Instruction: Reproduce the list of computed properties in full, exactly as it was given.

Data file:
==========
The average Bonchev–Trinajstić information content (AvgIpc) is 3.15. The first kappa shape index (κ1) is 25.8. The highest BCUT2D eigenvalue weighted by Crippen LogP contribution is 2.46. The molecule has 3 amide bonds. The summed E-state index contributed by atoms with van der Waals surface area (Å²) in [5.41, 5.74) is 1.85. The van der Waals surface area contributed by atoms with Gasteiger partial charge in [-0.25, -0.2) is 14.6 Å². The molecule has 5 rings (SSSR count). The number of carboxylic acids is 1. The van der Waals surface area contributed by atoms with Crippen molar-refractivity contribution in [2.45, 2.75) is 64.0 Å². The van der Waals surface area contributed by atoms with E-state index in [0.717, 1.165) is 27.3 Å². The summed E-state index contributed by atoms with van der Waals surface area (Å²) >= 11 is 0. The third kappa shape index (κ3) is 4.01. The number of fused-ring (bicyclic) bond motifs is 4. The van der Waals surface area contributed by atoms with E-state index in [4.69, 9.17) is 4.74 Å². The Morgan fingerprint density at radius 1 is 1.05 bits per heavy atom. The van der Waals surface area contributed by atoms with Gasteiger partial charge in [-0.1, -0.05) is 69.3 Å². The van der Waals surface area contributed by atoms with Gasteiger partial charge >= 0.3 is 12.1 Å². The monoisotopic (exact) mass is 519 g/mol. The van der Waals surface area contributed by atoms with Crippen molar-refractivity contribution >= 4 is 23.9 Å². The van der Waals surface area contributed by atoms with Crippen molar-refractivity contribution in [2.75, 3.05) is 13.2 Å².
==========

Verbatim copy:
The average Bonchev–Trinajstić information content (AvgIpc) is 3.15. The first kappa shape index (κ1) is 25.8. The highest BCUT2D eigenvalue weighted by Crippen LogP contribution is 2.46. The molecule has 3 amide bonds. The summed E-state index contributed by atoms with van der Waals surface area (Å²) in [5.41, 5.74) is 1.85. The van der Waals surface area contributed by atoms with Gasteiger partial charge in [-0.25, -0.2) is 14.6 Å². The molecule has 5 rings (SSSR count). The number of carboxylic acids is 1. The van der Waals surface area contributed by atoms with Crippen molar-refractivity contribution in [2.45, 2.75) is 64.0 Å². The van der Waals surface area contributed by atoms with E-state index in [0.717, 1.165) is 27.3 Å². The summed E-state index contributed by atoms with van der Waals surface area (Å²) >= 11 is 0. The third kappa shape index (κ3) is 4.01. The number of fused-ring (bicyclic) bond motifs is 4. The van der Waals surface area contributed by atoms with E-state index in [4.69, 9.17) is 4.74 Å². The Morgan fingerprint density at radius 1 is 1.05 bits per heavy atom. The van der Waals surface area contributed by atoms with Gasteiger partial charge in [-0.1, -0.05) is 69.3 Å². The van der Waals surface area contributed by atoms with Gasteiger partial charge >= 0.3 is 12.1 Å². The monoisotopic (exact) mass is 519 g/mol. The van der Waals surface area contributed by atoms with Crippen molar-refractivity contribution >= 4 is 23.9 Å². The van der Waals surface area contributed by atoms with Crippen molar-refractivity contribution in [2.75, 3.05) is 13.2 Å².